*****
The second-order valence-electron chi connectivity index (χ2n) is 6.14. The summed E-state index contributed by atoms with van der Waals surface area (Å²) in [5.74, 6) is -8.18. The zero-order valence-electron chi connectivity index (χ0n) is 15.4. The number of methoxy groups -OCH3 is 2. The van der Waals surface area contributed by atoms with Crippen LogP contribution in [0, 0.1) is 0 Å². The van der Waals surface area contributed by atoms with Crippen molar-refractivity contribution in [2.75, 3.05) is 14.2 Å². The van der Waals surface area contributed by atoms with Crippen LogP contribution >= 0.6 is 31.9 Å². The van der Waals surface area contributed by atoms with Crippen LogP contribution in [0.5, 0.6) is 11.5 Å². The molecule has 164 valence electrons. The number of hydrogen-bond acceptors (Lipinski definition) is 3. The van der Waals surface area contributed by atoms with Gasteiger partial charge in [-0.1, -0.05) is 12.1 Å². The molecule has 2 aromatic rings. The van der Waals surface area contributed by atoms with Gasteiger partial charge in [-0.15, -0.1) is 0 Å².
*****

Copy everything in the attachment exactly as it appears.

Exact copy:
The second-order valence-electron chi connectivity index (χ2n) is 6.14. The summed E-state index contributed by atoms with van der Waals surface area (Å²) in [5.74, 6) is -8.18. The zero-order valence-electron chi connectivity index (χ0n) is 15.4. The number of methoxy groups -OCH3 is 2. The van der Waals surface area contributed by atoms with Crippen LogP contribution in [0, 0.1) is 0 Å². The van der Waals surface area contributed by atoms with Crippen molar-refractivity contribution in [2.75, 3.05) is 14.2 Å². The van der Waals surface area contributed by atoms with Crippen LogP contribution >= 0.6 is 31.9 Å². The van der Waals surface area contributed by atoms with Crippen LogP contribution in [0.5, 0.6) is 11.5 Å². The molecule has 164 valence electrons. The number of hydrogen-bond acceptors (Lipinski definition) is 3. The van der Waals surface area contributed by atoms with Gasteiger partial charge in [-0.1, -0.05) is 12.1 Å². The molecule has 2 aromatic rings. The van der Waals surface area contributed by atoms with Gasteiger partial charge in [-0.15, -0.1) is 0 Å².